Ghanaians have been advised to celebrate in moderation the country’s victory at the International Tribunal of the Law of the Sea in a maritime dispute case with Côte d'Ivoire.
Security Analyst, Dr. Kwesi Anning who gave the caution on Saturday also admonished Ghanaians not to mock their Ivoirian counterpart in order not to create unnecessary tension between the two sovereign states.
Côte d'Ivoire had accused Ghana of overstepping its maritime boundary in the exploration of oil at the West most part of the Cape Three Points.
But the ITLOS Chamber in a unanimous decision on Saturday held that, there has not been any violation on the part of Ghana on Côte d'Ivoire's maritime boundary.
The Chamber rejected Côte d'Ivoire's argument that Ghana's coastal lines were unstable.
Speaking to Richard Dela Sky on Saturday Dr. Anning while welcoming the landmark decision by ITLOS, also said “it's important for the Ghanaian side that we don't gloat over this victory, that we don't make too much noise and tease the other side.”
“Victory is an emotional thing and it’s crucially important that we don't make the Ivoirians feel that they weren't good enough and that we are smarter than them. Our celebrations must be muted and we must continue to stretch a hand out to the Ivoirians that we are still friends, brothers and that we seek development in a stable, functional, collaborative, inclusive sub region.”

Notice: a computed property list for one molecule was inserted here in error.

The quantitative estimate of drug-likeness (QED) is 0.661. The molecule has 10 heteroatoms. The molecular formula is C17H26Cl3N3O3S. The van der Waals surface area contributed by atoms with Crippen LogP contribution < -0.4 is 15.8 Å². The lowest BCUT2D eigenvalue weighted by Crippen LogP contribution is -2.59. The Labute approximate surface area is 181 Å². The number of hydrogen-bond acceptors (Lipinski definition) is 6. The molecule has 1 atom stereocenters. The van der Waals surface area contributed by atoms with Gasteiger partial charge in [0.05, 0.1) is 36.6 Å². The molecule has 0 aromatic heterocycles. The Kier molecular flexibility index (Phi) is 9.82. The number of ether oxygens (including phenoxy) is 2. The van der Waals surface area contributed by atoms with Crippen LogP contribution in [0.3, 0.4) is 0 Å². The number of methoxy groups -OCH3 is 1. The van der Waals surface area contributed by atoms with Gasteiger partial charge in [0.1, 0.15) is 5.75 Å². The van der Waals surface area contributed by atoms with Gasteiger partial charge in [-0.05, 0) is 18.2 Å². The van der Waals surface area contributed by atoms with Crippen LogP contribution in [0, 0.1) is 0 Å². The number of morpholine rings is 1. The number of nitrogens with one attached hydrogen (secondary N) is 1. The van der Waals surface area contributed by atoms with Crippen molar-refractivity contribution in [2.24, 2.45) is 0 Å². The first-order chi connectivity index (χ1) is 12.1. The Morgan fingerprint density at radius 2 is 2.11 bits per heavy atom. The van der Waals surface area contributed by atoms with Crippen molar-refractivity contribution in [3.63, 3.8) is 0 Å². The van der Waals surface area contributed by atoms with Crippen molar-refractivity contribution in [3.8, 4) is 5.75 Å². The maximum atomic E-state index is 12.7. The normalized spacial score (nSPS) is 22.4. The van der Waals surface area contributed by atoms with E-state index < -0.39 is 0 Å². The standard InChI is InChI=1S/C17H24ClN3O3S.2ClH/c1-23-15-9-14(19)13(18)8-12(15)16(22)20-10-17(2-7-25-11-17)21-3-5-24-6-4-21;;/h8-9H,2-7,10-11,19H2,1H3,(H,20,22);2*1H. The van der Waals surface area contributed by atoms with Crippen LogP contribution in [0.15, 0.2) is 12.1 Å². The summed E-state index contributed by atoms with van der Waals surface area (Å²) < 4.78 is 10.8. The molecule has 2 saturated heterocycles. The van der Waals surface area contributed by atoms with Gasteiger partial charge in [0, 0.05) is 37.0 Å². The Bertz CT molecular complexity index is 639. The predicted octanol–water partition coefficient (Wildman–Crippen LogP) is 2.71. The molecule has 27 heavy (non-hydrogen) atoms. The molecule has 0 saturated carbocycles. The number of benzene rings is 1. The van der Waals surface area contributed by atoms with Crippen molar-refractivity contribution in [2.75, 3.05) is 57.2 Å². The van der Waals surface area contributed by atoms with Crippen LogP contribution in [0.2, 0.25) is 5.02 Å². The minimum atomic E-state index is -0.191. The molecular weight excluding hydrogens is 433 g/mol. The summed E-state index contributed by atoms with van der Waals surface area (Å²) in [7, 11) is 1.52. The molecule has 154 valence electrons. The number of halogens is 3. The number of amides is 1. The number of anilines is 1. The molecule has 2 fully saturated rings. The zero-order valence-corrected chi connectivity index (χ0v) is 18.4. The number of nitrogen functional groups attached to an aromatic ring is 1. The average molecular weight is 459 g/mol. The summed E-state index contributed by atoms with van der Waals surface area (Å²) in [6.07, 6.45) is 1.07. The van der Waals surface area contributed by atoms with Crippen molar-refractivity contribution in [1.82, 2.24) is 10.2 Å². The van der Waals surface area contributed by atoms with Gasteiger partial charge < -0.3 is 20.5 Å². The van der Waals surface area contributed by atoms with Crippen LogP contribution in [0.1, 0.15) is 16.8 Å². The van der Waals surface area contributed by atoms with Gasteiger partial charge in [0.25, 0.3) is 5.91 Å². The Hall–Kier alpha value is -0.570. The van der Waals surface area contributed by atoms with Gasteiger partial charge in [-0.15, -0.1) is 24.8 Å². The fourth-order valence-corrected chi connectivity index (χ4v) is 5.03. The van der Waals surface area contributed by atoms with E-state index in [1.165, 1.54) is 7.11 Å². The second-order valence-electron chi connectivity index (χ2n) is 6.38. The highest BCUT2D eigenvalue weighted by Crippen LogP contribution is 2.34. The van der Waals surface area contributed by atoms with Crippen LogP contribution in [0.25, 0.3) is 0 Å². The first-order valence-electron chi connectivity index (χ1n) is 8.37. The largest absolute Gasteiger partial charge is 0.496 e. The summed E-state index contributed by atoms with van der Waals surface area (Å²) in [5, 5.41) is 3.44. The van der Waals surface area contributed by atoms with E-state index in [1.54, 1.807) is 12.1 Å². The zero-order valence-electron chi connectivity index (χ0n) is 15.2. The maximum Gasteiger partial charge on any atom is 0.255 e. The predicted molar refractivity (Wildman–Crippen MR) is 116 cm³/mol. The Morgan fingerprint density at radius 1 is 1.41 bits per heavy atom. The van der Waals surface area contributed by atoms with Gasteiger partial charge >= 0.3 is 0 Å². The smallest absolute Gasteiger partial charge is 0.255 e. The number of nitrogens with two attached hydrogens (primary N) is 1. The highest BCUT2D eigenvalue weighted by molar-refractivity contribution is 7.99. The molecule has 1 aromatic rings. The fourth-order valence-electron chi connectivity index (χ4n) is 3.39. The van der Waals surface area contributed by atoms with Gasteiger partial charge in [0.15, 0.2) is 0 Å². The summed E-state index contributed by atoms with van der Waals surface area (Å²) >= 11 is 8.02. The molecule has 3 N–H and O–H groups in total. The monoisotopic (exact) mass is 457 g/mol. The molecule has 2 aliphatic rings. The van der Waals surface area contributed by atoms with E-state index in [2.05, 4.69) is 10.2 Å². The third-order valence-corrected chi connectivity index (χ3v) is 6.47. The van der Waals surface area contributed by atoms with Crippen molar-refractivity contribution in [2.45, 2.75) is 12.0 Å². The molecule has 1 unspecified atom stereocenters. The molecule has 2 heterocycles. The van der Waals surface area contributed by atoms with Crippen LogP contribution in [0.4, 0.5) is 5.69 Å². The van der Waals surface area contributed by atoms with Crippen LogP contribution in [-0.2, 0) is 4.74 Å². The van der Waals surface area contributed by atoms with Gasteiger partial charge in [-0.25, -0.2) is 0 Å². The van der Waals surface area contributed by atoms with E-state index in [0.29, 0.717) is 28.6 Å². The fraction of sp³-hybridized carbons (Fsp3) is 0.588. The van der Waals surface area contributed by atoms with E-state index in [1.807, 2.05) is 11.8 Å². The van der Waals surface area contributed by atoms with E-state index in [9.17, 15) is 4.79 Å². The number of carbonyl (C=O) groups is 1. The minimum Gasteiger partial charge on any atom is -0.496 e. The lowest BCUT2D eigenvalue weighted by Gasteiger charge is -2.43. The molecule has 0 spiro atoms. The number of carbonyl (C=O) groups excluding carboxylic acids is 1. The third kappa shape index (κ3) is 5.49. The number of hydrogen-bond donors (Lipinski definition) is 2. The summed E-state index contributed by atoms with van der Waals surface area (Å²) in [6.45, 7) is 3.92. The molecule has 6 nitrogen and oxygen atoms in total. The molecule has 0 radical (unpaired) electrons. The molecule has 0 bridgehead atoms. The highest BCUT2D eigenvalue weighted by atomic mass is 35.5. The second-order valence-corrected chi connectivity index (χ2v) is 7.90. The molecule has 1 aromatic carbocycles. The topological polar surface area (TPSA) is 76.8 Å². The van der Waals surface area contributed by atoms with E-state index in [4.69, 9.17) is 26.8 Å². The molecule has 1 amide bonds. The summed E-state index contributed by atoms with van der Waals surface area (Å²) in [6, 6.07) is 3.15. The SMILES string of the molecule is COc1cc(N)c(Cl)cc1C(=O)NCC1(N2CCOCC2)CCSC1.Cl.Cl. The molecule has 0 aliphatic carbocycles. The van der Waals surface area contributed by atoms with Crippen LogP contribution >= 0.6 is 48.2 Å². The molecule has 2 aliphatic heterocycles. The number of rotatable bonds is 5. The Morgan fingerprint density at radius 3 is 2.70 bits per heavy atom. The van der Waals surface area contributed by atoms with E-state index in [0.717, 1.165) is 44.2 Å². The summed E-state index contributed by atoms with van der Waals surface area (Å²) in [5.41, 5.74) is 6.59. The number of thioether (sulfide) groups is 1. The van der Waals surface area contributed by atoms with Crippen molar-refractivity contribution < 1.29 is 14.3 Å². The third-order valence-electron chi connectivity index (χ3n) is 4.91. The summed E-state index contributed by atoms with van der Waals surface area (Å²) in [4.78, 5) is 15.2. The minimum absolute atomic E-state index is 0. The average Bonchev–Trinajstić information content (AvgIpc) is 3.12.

The security analyst further commended the patience exhibited by Ghana and Côte d'Ivoire within the almost a decade long dispute.
“That is the best outcome for all of us. This is good for both for Ghana and Côte d'Ivoire, it's good for our institutional processes, good for interstate relations and I think kudos to both parties for having the patience to go through a long rigorous, tiring and sometimes confusion process. So I think as Africans we need to be proud of ourselves today,” he added.
In 2007, Ghana discovered oil and gas in commercial quantities, and this was followed by Cote d'Ivoire staking its claim to portions of the West Cape Three Points.
These claims were renewed in 2010 after Vanco, an oil exploration and production company announced the discovery of oil in the Dzata-1 deepwater-well.
Cote d'Ivoire petitioned the United Nations asking for a completion of the demarcation of its maritime boundary with Ghana, and Ghana responded by setting up of the Ghana Boundary Commission.
This commission was tasked with the responsibility of negotiating with Côte d'Ivoire towards finding a lasting solution to the problem.
But this commission bore no fruit, and in September 2014, Ghana dragged Cote d'Ivoire to ITLOS after 10 failed negotiations.
ITLOS's first ruling in 2015 placed a moratorium on new projects, with old projects continuing after Cote d'Ivoire filed for preliminary measures and urged the tribunal to suspend all activities on the disputed area until the definitive determination of the case.
The moratorium prevented Tullow Oil from drilling additional 13 wells. Tullow thus drilled eleven  wells in Ghana's first oil field.
By: Godwin Akweiteh Allotey/citifmonline.com/Ghana